Bonar was one of eleven children, born into an Edinburgh family which can boast of more than three hundred years of service to the church. In 1837 he took on his first pastorate in the Church of Scotland, at the North Church in Kelso. Over the next few years he became widely known for his evangelical writings, published in tracts and devotional books. He joined the Great Disruption in 1843 and he and his church became affiliated with the new Free Church of Scotland, separating from the state religion. He was for several years the joint editor of the Free Church's newspaper The Border Watch.
Like his Irish contemporary, Cecil Frances Alexander, his earliest hymns were written for children, but his themes became much broader. His hymns eventually numbered close to six hundred, and while some critics felt that he wrote "too many," and that some of them were written carelessly and clumsily, about a hundred of them passed into common use across many denominations in the nineteenth and early twentieth centuries.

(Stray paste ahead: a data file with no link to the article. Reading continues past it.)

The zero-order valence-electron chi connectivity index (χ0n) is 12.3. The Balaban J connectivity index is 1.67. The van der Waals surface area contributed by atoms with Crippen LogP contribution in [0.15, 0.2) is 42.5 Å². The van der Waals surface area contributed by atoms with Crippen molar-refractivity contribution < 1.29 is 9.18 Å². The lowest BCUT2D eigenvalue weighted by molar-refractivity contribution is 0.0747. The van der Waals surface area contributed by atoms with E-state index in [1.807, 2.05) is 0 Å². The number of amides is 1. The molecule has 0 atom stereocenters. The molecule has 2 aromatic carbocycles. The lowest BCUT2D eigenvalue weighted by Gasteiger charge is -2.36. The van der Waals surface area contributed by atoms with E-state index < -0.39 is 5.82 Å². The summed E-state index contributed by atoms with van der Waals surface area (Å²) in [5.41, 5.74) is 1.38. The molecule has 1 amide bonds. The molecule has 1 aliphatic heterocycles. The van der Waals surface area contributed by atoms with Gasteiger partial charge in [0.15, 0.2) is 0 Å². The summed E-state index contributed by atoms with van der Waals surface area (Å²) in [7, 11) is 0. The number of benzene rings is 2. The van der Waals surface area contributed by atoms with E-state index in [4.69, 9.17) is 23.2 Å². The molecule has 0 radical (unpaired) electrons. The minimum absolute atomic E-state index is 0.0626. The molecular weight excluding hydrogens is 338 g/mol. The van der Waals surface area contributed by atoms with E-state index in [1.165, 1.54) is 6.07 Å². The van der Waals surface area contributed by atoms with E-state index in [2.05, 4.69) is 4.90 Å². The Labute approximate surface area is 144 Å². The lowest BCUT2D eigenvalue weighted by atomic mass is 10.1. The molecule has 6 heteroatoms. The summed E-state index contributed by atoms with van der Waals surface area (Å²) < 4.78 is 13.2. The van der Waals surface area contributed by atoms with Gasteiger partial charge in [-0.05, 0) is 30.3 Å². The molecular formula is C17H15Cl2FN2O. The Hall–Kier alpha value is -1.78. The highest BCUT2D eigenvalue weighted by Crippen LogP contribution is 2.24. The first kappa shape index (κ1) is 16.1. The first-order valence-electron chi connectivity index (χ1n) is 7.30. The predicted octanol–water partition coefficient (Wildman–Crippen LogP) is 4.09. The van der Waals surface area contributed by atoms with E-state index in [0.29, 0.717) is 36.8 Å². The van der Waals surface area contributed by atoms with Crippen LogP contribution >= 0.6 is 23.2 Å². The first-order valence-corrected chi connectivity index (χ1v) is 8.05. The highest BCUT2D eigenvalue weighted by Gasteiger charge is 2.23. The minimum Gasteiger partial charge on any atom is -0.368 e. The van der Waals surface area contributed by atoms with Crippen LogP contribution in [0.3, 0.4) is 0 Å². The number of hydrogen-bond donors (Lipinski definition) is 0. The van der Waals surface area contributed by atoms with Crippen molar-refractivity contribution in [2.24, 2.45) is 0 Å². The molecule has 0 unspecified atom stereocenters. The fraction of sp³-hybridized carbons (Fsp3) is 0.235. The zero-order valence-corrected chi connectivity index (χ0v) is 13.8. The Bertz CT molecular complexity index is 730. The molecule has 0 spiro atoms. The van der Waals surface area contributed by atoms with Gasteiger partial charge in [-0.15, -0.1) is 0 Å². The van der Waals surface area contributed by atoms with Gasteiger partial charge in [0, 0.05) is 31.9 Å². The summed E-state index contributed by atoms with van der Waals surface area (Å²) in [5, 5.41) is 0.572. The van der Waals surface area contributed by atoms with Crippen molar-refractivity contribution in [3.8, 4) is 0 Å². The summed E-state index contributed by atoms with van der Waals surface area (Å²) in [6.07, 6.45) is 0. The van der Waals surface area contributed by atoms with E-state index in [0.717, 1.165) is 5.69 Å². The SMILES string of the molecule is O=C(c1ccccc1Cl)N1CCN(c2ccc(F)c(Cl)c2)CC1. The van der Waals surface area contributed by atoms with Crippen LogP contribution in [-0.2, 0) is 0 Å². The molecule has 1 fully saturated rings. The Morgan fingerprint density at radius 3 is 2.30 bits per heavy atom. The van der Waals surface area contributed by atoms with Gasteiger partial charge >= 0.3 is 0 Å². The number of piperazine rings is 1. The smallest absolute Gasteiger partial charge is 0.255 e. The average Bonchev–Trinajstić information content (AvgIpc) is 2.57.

Come, mighty Spirit, penetrate
This heart and soul of mine;
And my whole being with your grace
Infuse, O Life divine.
As this clear air surrounds the earth,
Your grace around me roll;
As the bright light pervades the air,
So pierce and fill my soul.
As from these clouds drops down in love
The precious summer rain,
So from yourself pour down the flood
That freshens all again.
Thus life within our weary hearts
Shall make its glad abode;
And we shall shine in beauteous light,
Filled with the light of God.
Horatius Bonar, 1861; alt.
Tune: ABIDING GRACE (C.M.)
John Spencer Camp, 1905
Four Years Ago: Horatius Bonar
Six Years Ago: Horatius Bonar